After Years of Bouncing From Band to Band, Whitney's Julien Ehrlich Finds Satisfaction—and Acclaim—by Only Playing for Himself

Whitney's Julien Ehrlich has played more live shows than a lot of musicians twice his age. But when you've been commanding the drum throne since age 2, perhaps it's not entirely surprising.

Ehrlich learned to keep time from his musician father while growing up in Southern Oregon. Upon graduating from high school outside of Portland, he joined rising psych-pop outfit Unknown Mortal Orchestra, creating complicated beats on stages all over the planet.

Chicago is loosely called home now, at least when Ehrlich isn't touring. The Windy City is where he and then-roommate Max Kakacek formed Whitney, the much-hyped retro-rock band. The two recorded a track on a whim after Kakacek bought a tape machine and felt compelled to feed it some material. The soulful track, fit with noodling guitar, melodic lures and Ehlrich's polite falsetto, would become "Dave's Song," the fourth song on the band's impressive debut, Light Upon the Lake.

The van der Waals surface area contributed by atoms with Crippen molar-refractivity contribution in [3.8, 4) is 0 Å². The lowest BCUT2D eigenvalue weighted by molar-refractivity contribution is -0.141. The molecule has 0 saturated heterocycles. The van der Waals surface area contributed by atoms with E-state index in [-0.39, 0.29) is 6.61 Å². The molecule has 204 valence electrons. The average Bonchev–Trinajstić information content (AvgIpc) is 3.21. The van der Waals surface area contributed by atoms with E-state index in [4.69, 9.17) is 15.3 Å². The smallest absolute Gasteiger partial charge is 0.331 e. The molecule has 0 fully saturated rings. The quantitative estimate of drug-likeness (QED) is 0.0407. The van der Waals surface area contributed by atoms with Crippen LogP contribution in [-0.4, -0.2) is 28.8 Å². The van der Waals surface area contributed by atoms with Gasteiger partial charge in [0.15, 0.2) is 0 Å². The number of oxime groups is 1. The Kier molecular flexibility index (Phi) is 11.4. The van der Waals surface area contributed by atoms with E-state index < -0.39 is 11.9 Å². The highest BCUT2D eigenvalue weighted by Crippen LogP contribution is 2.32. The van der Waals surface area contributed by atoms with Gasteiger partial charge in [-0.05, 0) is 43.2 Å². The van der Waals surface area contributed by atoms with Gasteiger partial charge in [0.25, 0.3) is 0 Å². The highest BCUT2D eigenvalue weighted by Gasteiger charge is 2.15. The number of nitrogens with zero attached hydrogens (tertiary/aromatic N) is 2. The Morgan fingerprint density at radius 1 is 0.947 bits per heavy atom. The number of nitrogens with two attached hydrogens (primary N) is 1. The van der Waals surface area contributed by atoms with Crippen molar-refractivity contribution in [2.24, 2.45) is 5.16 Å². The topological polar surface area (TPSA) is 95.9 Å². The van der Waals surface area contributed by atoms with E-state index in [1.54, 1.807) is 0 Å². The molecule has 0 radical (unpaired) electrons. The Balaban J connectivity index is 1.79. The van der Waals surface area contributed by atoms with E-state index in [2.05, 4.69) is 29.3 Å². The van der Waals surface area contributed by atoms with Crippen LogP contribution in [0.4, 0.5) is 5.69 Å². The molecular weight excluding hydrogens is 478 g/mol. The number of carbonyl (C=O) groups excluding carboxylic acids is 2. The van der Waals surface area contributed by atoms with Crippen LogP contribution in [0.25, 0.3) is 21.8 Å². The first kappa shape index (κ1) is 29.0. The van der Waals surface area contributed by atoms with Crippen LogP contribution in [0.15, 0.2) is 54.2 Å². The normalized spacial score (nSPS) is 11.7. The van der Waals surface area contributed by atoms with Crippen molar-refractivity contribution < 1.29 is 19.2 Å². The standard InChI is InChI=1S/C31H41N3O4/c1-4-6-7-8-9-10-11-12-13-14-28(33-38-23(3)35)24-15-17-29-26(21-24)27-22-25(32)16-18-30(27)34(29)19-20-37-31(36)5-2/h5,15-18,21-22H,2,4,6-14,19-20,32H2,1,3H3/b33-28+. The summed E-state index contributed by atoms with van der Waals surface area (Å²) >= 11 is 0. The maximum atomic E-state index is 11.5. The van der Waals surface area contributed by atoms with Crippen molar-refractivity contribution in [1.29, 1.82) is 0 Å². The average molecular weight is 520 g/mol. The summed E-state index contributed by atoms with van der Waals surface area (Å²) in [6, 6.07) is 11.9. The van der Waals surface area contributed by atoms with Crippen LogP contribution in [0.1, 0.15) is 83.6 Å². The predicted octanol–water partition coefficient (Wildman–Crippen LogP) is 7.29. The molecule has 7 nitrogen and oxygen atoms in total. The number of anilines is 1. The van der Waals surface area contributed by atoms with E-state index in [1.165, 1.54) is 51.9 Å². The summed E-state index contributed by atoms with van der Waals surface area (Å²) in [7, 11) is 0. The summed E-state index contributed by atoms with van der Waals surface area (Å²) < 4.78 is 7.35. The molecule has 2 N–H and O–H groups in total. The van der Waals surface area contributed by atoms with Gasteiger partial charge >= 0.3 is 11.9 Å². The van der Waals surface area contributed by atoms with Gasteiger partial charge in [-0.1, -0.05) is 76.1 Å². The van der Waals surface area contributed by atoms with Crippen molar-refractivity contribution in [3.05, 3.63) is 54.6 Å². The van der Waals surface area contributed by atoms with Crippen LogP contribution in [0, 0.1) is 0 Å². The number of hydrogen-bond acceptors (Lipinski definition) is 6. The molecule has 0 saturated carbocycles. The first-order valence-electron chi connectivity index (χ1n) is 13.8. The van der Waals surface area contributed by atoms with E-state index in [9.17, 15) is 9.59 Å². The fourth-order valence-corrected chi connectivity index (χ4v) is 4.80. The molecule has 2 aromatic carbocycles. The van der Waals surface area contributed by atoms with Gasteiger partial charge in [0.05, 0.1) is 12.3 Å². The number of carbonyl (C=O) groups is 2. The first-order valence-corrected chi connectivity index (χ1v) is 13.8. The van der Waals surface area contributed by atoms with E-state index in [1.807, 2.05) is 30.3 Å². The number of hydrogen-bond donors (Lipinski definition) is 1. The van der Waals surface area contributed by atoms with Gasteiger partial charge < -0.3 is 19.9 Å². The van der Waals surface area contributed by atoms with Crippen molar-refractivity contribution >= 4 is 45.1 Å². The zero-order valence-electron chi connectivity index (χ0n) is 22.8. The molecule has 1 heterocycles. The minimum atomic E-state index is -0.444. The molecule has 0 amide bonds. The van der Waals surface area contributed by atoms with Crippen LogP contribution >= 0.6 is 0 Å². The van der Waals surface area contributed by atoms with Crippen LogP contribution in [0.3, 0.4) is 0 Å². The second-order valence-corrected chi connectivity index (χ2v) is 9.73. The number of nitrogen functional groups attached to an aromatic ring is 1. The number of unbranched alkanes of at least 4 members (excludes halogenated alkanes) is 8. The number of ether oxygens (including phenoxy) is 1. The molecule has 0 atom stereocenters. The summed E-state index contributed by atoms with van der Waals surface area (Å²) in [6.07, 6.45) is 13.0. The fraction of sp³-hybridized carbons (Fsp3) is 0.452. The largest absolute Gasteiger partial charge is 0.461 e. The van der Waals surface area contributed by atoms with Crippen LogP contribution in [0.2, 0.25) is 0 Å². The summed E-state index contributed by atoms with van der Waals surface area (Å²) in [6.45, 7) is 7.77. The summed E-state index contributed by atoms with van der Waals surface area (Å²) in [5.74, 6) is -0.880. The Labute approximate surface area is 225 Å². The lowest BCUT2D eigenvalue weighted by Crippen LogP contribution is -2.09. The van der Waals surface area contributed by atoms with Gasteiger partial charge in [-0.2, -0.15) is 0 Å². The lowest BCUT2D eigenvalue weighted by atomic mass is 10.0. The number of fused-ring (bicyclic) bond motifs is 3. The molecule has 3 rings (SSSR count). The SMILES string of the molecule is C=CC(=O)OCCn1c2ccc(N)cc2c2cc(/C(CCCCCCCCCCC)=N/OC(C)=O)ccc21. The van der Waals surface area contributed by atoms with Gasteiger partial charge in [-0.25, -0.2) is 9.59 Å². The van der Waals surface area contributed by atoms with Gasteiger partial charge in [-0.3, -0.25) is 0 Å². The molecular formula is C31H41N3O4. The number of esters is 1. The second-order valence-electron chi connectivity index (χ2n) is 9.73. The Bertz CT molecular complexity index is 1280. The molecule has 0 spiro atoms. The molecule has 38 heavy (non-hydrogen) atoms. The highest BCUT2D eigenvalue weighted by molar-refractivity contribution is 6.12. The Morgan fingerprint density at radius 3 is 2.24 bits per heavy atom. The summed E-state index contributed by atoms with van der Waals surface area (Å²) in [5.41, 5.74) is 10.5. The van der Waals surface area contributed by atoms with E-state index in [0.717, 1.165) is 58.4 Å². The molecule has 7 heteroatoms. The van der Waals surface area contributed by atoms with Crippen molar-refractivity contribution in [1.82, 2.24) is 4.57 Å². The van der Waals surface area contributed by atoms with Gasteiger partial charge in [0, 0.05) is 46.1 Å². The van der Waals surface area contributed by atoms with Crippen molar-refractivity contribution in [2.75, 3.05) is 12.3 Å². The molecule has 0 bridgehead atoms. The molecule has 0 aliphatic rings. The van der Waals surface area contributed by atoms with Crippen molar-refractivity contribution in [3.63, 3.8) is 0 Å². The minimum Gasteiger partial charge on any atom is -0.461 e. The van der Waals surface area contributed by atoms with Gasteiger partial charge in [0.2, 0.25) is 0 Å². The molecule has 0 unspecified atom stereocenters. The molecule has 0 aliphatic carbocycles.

"Touring is still a good thing," says Ehrlich, sounding at once like a grizzled veteran of the trade and a pie-eyed newbie. "We'll take all of these experiences and turn them into the next record."

After UMO and Ehrlich split due to what he calls an "age gap," he went on to play with Kakacek in catchy indie-rock act the Smith Westerns. After that outfit broke up in 2014, Ehrlich was again without a musical home, but had held onto Kakacek amid the split.

"With the new project, it was never meant to be something where we go out and take over the world," he says. "After Smith Westerns, we just took a year to focus on our own stuff."

For the first time in a while, Ehrlich and Kakacek aimed to please themselves instead of outside interests. The result is a triumphant album produced by Jonathan Rado. Expectedly, the sound is timeless, pulling from Pavement's slack swagger and the twisted soul of Rado's band Foxygen. Ehrlich says the recording process was pretty aimless until they found a collection of music by pioneering country-soul singer Jim Ford, which left an obvious imprint on Whitney.

Ehrlich is back on the road and slated to tour Whitney's debut LP through next year. The road and notoriety aren't new, but leading the songwriting charge is. So too is the banter.

"The hardest part of fronting an act," he says, "is knowing what to say in between songs."

SEE IT: Whitney plays Holocene, 1001 SE Morrison St., with Michael Rault, on Wednesday, Aug. 3. 9 pm. $12 advance, $14 day of show. 21+.

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